'03-FLATS is a challenge to rethinking architectural research in three typical public housing units in Singapore. It has successfully conveyed the day to day lifestyles and complex usage of their spaces by the occupiers. There is no storyline, no ideological hang up, and no attempt to provide an architectural explanation. The film has made an important contribution with its enlightened academic framework to the discourse and understanding of domesticity for the majority living in Singapore's public housing. It has succeeded in registering a memorable experience, and repositions the frontier of such research.'
Prof William Lim, Architect, Author & Professor of Architecture, RMIT
'Without intrusiveness, 03-FLATS observes lives of individuals in their intimacy. By way of subtle contrasts - propaganda v.s. reality, the occupied/space v.s. the unoccupied/being - the film triggers a strong sense of loneliness which inevitably leads to the questioning of urbanization. The film does not only show negative side of urbanization, but also the individuals’ attempt to adapt themselves into urbanisation.'
Jury of the 5th Salaya International Documentary Film Festival 2015:
Chinlin Hsieh, Programmer, Rotterdam International Film Festival and Director, Flower of Taipei
Waraluck Hiransrettawat Every, Director, Y/OUR Music
Apinan Thammasena, Anthropologist, Princess Maha Chakri Sirindhorn Anthropology Centre
'The Singapore "family unit" qualifying for public housing has changed dramatically over the five decades though the authorities have only just woken themselves to that fact. This film gently nudges the authorities not to forget this demographic'.
Tan Pin Pin, Director, To Singapore With Love, Singapore GaGa and Invisible City
‘… the film seems to be about singlehood, ageing, public housing and the female experience. But slowly, mesmerisingly, a more complex and interesting picture emerges’.
John Lui, 'Singapore International Film Festival: Film Picks', Straits Times, 14 November 2014
'If the cacophony of unwanted sounds resonates together throughout the apartment complex, it nevertheless fails to communicate anything coherent. When captured in a long, static shot, the communal abode, typically characterized by its constant hustle and bustle, transpires as a symbol of solitude and loneliness. In spite of this, what breathes life into the concrete jungle are the women’s varying attempts to overturn the isolated ways of living that the apartments each offer…'
from ‘Trapped Dreams in an Apartment’, Busan International Film Festival Daily, 8 October 2014.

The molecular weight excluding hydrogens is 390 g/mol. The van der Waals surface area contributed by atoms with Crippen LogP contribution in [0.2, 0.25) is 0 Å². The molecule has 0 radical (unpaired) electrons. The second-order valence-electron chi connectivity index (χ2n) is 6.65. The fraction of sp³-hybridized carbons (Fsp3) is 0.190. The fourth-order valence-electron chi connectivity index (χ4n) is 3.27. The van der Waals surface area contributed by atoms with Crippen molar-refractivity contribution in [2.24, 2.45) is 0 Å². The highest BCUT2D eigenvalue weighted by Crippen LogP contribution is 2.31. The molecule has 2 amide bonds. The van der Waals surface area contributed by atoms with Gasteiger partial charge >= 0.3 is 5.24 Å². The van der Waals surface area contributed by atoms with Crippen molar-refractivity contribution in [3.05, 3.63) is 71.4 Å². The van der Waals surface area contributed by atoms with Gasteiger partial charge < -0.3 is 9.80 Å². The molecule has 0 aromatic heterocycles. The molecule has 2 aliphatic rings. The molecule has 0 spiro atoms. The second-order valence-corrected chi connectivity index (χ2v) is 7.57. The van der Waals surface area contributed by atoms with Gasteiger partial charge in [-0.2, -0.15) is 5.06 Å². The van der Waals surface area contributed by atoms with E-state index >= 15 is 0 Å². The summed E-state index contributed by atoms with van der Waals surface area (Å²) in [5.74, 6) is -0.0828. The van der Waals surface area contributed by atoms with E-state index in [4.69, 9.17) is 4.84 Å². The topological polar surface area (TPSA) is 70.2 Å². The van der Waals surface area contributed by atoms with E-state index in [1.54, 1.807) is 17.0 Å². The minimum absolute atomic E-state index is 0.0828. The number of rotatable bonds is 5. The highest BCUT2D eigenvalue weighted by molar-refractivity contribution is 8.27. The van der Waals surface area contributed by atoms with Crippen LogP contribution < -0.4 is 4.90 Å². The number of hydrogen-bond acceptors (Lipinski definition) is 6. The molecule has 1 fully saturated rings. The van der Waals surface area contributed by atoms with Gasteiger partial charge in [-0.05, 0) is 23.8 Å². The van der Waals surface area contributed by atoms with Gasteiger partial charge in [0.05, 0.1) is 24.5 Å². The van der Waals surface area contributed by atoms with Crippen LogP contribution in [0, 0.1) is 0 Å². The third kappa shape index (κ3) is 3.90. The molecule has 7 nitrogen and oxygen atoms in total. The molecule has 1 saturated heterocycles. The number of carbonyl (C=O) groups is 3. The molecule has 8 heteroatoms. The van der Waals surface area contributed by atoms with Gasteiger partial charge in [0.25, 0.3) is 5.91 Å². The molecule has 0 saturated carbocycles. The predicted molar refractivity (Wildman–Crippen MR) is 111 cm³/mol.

The Straits Times - 8th August 2019
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PIPELINE | The Photography Annual - July-August 2015
NUS News (National University of Singapore)
28 May, 2015
私人推荐 ＃1 / Film Recommendations #1
Singapore Chinese Film Festival
9 April 2015
03-FLATS , Directed by Lei Yuan Bin, is recommended by Chew Keng Kiat from Singapore Chinese Film Festival 2015.
Chew Keng Kiat | Film Traffic & Volunteers Coordinator, Marketing Manager
记录三个独居在 HDB（新加坡政府组屋）的女士，在自己的一方陋室里，默默地度着剩下自己一个人的人生。纪录片并没有多加注脚，但那种『就只能这样过了』的人生，让我陷 入沉思。
Following the lives of three single ladies staying in HDB, the documentary doesn’t say much, but it will move you to think about how we cope to make the best of our lives in the places that we stay.
At Home In Our Asian Community
The Nation Newspaper
31 March, 2015
10 Local Movies to Watch Out For In 2015
ST Review (By The Straits Times)
26 December, 2014: By Yip Wai Yee and John Lui
The Straits Times, Life! Section 4 - 4th December 2014
The Straits Times - 14th November 2014
02 November, 2014
"这个单元在2008年的旧电影节首次亮相，这回的本地电影多达10部，而且都是首次在本地放映。雷远彬的纪录片 "03-Flats” 记录组屋区三个女人的生活，她们与政府的政策背道而驰，她们单身，她们为自立生活而努力。"
This category made its debut in the 2008 Film Festival. This year, there are as many as 10 local films and they all premiered locally for the first time. Lei Yuan Bin’s documentary, "03-Flats", observes the lives of three women in HDB (Housing Development Board) flats. Running in counter aganist the government’s policy, these single strong women works hard for their independent lifestyle.
Trapped Dreams in an Apartment
08 October, 2014: By Kim Hyo-Jeong
Taking Singapore as its backdrop, the documentary sheds new light onto the apartment space emblematic of the modern way of living. The camera follows the daily life of three single women residing in separate units. For Tang, Amy, and Madam Sim who spend most of their time alone, their day-to-days approximate each other’s as though they were churned out of a machine. If the cacophony of unwanted sounds resonates together throughout the apartment complex, it nevertheless fails to communicate anything coherent. When captured in a long, static shot, the communal abode, typically characterized by its constant hustle and bustle, transpires as a symbol of solitude and loneliness. In spite of this, what breathes life into the concrete jungle are the women’s varying attempts to overturn the isolated ways of living that the apartments each offer: Tang uses the interior space for her art practice; Amy hosts parties for her friends in the corridor; Madam Sim’s relatives gather in her living room.
Audiovisuals that incentivize relocation to such apartment complexes are inserted throughout, reflecting the state-led efforts to standardize modern housing culture. Marketing material that celebrates “The Singapore Dream” is consistent with “The Home Owner’s Dream,” a slogan that was made commonplace with South Korea’s apartment boom. It is indeed a piece that calls to mind an issue that many modern dwellers faced with a similar living scenario can easily relate to.
English Translation by Melany Sun-Min Park